Westwood’s years as a ghost town might soon be over. More than a dozen shops and eateries are opening in the long-struggling neighborhood near UCLA, and some say they could pave the way for a lasting revival.
“We’ve had fits and starts before, but this time it’s the real deal,” said Andrew Thomas, executive director of the Westwood Village Improvement Association.
Stationery designer Paper Source and clothing boutique Francesca’s have moved in, while culinary goods shop Sur La Table is on the way. Eateries Tender Greens, Panera Bread, Cava Grill and KazuNori are coming soon while Musashiya Udon Noodle and steakhouse STK Los Angeles recently began serving.
Bakery-café chain Le Pain Quotidien just branched into a luxury apartment building, expanding from a smaller Westwood site. CorePower Yoga and Massage Envy will soon bring their services to the neighborhood, too. Upscale hotel Plaza La Reina is opening early next year while long-established Napa Valley Grille is spending $2 million on renovations.
The challenge now will be keeping up the momentum to transform Westwood into a bustling retail zone catering to local families, office workers and students.
“We’re not there yet, but we’re on our way,” said Thomas. “If we stall again, it would send a terrible message.”
In its 1970s heyday, Westwood buzzed with movie theaters, shops and eateries that attracted visitors from all over Los Angeles. Neighborhood shops began closing their doors in the late 1980s as competition from Century City and Santa Monica shopping malls lured customers away. In 1988, the death of a 27-year-old female bystander in a gang shooting was a final blow to business inside Westwood’s 52-acre shopping zone, called “the village,” where shopping was already slumping. Since then, retailers cycled in and out and many of the numerous movie theaters shuttered. Storefronts turned into T-shirt shops and fast-food joints.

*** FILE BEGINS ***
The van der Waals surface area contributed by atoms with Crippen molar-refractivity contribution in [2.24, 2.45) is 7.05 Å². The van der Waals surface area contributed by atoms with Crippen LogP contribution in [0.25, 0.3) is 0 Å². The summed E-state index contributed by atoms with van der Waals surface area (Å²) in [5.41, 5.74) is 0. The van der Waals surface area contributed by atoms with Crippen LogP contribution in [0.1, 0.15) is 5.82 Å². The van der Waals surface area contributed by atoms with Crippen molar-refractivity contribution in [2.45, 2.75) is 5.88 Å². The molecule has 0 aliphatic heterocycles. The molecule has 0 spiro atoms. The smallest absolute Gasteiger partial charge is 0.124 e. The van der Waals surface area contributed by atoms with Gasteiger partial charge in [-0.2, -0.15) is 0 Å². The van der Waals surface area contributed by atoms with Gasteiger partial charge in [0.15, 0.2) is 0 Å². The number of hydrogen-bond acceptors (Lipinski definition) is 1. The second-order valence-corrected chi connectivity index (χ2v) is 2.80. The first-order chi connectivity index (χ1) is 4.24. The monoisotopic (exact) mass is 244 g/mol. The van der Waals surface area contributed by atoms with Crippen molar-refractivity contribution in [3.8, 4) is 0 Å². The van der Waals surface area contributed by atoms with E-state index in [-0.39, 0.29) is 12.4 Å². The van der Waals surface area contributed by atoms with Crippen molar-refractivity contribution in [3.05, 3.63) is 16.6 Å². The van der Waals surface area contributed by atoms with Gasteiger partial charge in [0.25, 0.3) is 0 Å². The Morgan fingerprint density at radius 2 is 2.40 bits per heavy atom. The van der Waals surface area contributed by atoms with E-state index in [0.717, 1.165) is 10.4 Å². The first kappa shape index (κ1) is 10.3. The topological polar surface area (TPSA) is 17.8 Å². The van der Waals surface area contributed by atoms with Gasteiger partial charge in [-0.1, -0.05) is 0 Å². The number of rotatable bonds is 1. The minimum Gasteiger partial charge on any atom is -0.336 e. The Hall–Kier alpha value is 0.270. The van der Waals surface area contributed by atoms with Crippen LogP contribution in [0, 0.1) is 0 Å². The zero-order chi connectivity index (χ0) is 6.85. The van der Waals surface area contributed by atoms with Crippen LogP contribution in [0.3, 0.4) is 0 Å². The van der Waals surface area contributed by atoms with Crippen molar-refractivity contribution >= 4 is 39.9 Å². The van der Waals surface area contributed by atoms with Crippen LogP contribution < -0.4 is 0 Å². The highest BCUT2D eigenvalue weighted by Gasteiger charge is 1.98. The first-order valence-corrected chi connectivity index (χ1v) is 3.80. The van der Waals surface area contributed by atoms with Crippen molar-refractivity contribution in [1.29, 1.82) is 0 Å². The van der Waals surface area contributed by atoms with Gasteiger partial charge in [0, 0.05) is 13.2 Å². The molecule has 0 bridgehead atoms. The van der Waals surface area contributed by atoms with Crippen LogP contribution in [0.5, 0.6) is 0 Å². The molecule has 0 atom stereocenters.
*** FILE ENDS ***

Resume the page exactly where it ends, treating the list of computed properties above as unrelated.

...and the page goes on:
Things started looking up around 2008, when the Palazzo Westwood apartments opened with several hundred units across from Kroger Co.’s Ralphs. Trader Joe’s moved into the complex and later Target Brands Inc. opened across the way. A business improvement district invested in street cleaning and hired “ambassadors” to stroll the streets and assist visitors. Developers made plans to construct high-end apartments and hotels.
The latest game-changer was Urban Outfitters Inc.’s decision a couple of summers ago to double its size with a new location on Westwood Boulevard, broadcasting the brand’s commitment to the area.
Other businesses soon flocked to the same street, nudged along by UCLA alum Jim Brooks at Topa Management Co., which owns a quarter of Westwood real estate. The rest of the properties are split up among 55 owners, he said, who haven’t always been choosy about bringing in tenants with long-lasting promise.
“Because we have such a large footprint, we’re more concerned about our businesses surviving and benefiting each other,” said Brooks, who brought in Sur La Table, Paper Source, Francesca’s and KazuNori. Topa’s portfolio of 240,000 square feet is now between 18 percent and 29 percent vacant, compared with 35 percent empty in 2012.
The new business wave likely will not restore Westwood to its 1970s glory days.
But locals don’t necessarily want to see the area turn back into a flashy entertainment destination. Instead, they hope the changes will usher in shops and eateries that can draw locals in full force and stay in business for years to come.